“The gentrification of Chinatown, while it’s on our minds, it’s not something I’m overly concerned about,” he said. “There’s a tremendous amount of long-term stakeholders who will never sell their properties. And you have the younger generation. We have to involve them or there’s no one to turn this over to.”
Making a change
The new residents could boost sales, which have lagged since the recession.
“Chinatown is further away from the central area of downtown and that’s a drawback,” said Elaine Ting, a manager at Plum Tree Inn restaurant. “I definitely think Chinatown will be busier with those projects.”
The district, which is just north of downtown and comprises about a dozen square blocks, was established in 1938. It thrived during the 1970s. The recent recession has been hard on the neighborhood. It may have seemed worse by comparison; condos, trendy restaurants and businesses popped up downtown and drew new residents. Nearby Little Tokyo also enjoyed a surge. Chinatown was largely bypassed.
Still, Yu said, it’s nothing compared to the state of Chinatown in the late ’90s, when it suffered a virtual depression. Many ethnic Chinese residents and businesses left for the San Gabriel Valley, and their children had no desire to return when they started their families.
To try to counter the trend, Yu and others raised money to start the Chinatown Business Improvement District in 2001.
“We needed to make a change,” he said. “The majority of major buildings were bank owned. Chinatown was in a state of economic depression.”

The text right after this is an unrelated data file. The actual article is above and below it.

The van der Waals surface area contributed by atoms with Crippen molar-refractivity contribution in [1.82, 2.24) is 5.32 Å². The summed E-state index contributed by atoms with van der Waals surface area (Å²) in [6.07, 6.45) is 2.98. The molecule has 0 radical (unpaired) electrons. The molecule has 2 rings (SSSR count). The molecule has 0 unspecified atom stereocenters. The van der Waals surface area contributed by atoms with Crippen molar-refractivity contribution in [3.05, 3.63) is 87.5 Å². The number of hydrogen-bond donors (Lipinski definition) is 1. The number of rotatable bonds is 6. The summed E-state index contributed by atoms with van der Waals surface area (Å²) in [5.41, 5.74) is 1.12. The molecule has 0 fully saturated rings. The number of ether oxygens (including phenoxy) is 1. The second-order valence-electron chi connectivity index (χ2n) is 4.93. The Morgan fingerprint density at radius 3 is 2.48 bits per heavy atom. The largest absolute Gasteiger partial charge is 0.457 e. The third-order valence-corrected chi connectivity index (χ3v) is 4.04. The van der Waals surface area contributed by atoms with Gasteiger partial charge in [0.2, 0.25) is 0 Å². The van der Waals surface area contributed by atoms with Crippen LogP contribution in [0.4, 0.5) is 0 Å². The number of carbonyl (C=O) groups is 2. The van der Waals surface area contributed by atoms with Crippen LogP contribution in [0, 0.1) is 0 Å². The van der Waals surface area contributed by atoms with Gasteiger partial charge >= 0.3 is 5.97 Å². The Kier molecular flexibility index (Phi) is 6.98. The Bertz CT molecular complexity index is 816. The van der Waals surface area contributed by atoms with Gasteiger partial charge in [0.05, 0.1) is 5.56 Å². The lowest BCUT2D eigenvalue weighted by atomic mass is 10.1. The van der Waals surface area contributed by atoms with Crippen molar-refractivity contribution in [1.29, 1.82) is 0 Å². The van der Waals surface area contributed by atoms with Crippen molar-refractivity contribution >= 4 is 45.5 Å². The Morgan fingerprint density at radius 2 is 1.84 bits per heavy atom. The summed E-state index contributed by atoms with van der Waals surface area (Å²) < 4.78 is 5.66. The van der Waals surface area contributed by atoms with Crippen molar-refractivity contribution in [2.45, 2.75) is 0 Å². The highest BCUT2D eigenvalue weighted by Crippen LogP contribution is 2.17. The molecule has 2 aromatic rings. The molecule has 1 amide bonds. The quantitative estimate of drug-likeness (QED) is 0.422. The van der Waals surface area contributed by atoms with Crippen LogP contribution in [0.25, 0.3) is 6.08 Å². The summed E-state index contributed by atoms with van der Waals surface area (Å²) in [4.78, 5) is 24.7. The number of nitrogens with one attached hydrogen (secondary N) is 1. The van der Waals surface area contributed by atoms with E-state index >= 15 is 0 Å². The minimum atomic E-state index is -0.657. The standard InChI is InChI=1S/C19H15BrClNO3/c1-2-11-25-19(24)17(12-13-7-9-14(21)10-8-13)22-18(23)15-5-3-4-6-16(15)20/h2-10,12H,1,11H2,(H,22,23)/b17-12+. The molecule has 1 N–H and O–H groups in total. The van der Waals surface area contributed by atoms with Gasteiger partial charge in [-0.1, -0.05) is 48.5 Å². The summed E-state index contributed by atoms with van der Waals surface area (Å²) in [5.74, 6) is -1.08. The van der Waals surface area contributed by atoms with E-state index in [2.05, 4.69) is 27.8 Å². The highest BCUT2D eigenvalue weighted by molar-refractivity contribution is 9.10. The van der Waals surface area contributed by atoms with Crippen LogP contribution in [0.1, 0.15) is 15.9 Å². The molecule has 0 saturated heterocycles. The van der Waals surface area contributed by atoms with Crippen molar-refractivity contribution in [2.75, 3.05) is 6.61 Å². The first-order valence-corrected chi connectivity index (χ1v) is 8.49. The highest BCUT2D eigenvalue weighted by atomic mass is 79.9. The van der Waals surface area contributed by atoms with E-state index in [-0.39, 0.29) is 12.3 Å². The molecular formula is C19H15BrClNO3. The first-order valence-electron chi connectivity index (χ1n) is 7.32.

Over the last 10 years, the BID has worked to build up attendance at cultural events such as the Chinese New Year Parade and Moon Festival. Those events started out small, but Yu estimates that the parade now draws more than 100,000 people.
More recently, Chinatown has begun hosting new events in summer and fall. Last year, its first big tree-lighting ceremony was held. The Business Council plans to host a similar event again this year.
The group is also hosting its second annual press dinner this week at the Plum Tree Inn to promote Peking duck and Chinese-style roast turkey as alternatives to a traditional Thanksgiving meal.
Yu said the goal of the holiday events is to remind people that Chinatown can be a retail and dining destination during that time. And when other vendors shut down on Christmas Eve and Christmas Day, the lights at many Chinatown shops and restaurants stay on.
Chinatown Summer Nights began last year as a way to attract a younger crowd to the neighborhood’s fledgling art and nightlife scenes. The event, which was held twice this year, has attracted foodies and gallerygoers, said Jay Virata, regional administrator of the Chinatown redevelopment district for the L.A. Community Redevelopment Agency.
“It’s very successful,” Virata said. “It brought a lot of people to Chinatown that ordinarily would not have come.”